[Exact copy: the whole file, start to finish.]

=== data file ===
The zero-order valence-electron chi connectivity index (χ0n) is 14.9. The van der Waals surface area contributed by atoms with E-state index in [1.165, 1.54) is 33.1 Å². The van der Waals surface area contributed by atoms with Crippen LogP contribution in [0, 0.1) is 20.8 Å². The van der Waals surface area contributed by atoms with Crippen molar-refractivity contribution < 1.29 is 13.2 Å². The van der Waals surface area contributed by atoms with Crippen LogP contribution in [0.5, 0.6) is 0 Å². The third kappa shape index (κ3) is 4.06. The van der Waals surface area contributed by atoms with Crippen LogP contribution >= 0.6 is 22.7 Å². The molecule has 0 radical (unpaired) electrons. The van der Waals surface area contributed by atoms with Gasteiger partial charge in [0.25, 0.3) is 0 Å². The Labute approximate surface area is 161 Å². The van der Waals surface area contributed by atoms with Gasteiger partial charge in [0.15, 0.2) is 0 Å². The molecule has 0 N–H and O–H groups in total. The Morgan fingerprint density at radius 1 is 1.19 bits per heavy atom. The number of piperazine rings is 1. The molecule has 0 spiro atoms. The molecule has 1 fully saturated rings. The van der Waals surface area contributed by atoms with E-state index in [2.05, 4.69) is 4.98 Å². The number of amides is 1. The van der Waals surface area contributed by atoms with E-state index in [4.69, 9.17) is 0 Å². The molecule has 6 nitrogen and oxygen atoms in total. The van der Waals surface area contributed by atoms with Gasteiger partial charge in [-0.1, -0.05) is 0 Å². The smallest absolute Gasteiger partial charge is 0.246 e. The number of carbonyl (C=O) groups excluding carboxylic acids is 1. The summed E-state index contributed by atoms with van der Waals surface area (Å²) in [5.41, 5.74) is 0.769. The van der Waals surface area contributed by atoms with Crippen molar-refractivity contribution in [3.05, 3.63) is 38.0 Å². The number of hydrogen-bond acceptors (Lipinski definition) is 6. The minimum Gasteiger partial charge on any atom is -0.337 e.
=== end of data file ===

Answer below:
The zero-order valence-electron chi connectivity index (χ0n) is 14.9. The van der Waals surface area contributed by atoms with E-state index in [1.165, 1.54) is 33.1 Å². The van der Waals surface area contributed by atoms with Crippen LogP contribution in [0, 0.1) is 20.8 Å². The van der Waals surface area contributed by atoms with Crippen molar-refractivity contribution < 1.29 is 13.2 Å². The van der Waals surface area contributed by atoms with Crippen LogP contribution in [0.5, 0.6) is 0 Å². The third kappa shape index (κ3) is 4.06. The van der Waals surface area contributed by atoms with Crippen LogP contribution >= 0.6 is 22.7 Å². The molecule has 0 radical (unpaired) electrons. The van der Waals surface area contributed by atoms with Gasteiger partial charge in [0.25, 0.3) is 0 Å². The Labute approximate surface area is 161 Å². The van der Waals surface area contributed by atoms with Gasteiger partial charge in [0.15, 0.2) is 0 Å². The molecule has 0 N–H and O–H groups in total. The Morgan fingerprint density at radius 1 is 1.19 bits per heavy atom. The number of piperazine rings is 1. The molecule has 0 spiro atoms. The molecule has 1 fully saturated rings. The van der Waals surface area contributed by atoms with E-state index in [2.05, 4.69) is 4.98 Å². The number of amides is 1. The van der Waals surface area contributed by atoms with E-state index in [4.69, 9.17) is 0 Å². The molecule has 6 nitrogen and oxygen atoms in total. The van der Waals surface area contributed by atoms with Gasteiger partial charge in [-0.1, -0.05) is 0 Å². The smallest absolute Gasteiger partial charge is 0.246 e. The number of carbonyl (C=O) groups excluding carboxylic acids is 1. The summed E-state index contributed by atoms with van der Waals surface area (Å²) in [5.41, 5.74) is 0.769. The van der Waals surface area contributed by atoms with Crippen molar-refractivity contribution in [3.05, 3.63) is 38.0 Å². The number of hydrogen-bond acceptors (Lipinski definition) is 6. The minimum Gasteiger partial charge on any atom is -0.337 e.